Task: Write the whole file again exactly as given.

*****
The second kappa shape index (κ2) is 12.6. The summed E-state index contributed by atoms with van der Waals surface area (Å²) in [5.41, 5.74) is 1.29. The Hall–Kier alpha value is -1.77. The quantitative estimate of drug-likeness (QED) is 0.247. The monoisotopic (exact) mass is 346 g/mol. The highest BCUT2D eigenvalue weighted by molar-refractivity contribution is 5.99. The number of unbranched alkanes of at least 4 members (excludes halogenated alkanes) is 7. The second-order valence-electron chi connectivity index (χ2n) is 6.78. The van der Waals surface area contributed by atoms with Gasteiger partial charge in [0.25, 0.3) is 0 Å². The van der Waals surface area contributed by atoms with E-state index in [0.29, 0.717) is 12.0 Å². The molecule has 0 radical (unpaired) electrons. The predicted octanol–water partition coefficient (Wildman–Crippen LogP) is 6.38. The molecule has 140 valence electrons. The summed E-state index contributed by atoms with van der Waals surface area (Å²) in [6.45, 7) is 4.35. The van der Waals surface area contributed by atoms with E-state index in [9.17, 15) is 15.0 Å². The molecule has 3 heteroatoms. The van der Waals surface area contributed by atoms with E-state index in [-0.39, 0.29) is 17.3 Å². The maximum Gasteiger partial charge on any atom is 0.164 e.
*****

The second kappa shape index (κ2) is 12.6. The summed E-state index contributed by atoms with van der Waals surface area (Å²) in [5.41, 5.74) is 1.29. The Hall–Kier alpha value is -1.77. The quantitative estimate of drug-likeness (QED) is 0.247. The monoisotopic (exact) mass is 346 g/mol. The highest BCUT2D eigenvalue weighted by molar-refractivity contribution is 5.99. The number of unbranched alkanes of at least 4 members (excludes halogenated alkanes) is 7. The second-order valence-electron chi connectivity index (χ2n) is 6.78. The van der Waals surface area contributed by atoms with Gasteiger partial charge in [0.25, 0.3) is 0 Å². The van der Waals surface area contributed by atoms with E-state index in [0.29, 0.717) is 12.0 Å². The molecule has 0 radical (unpaired) electrons. The predicted octanol–water partition coefficient (Wildman–Crippen LogP) is 6.38. The molecule has 140 valence electrons. The summed E-state index contributed by atoms with van der Waals surface area (Å²) in [6.45, 7) is 4.35. The van der Waals surface area contributed by atoms with E-state index in [9.17, 15) is 15.0 Å². The molecule has 3 heteroatoms. The van der Waals surface area contributed by atoms with E-state index in [-0.39, 0.29) is 17.3 Å². The maximum Gasteiger partial charge on any atom is 0.164 e.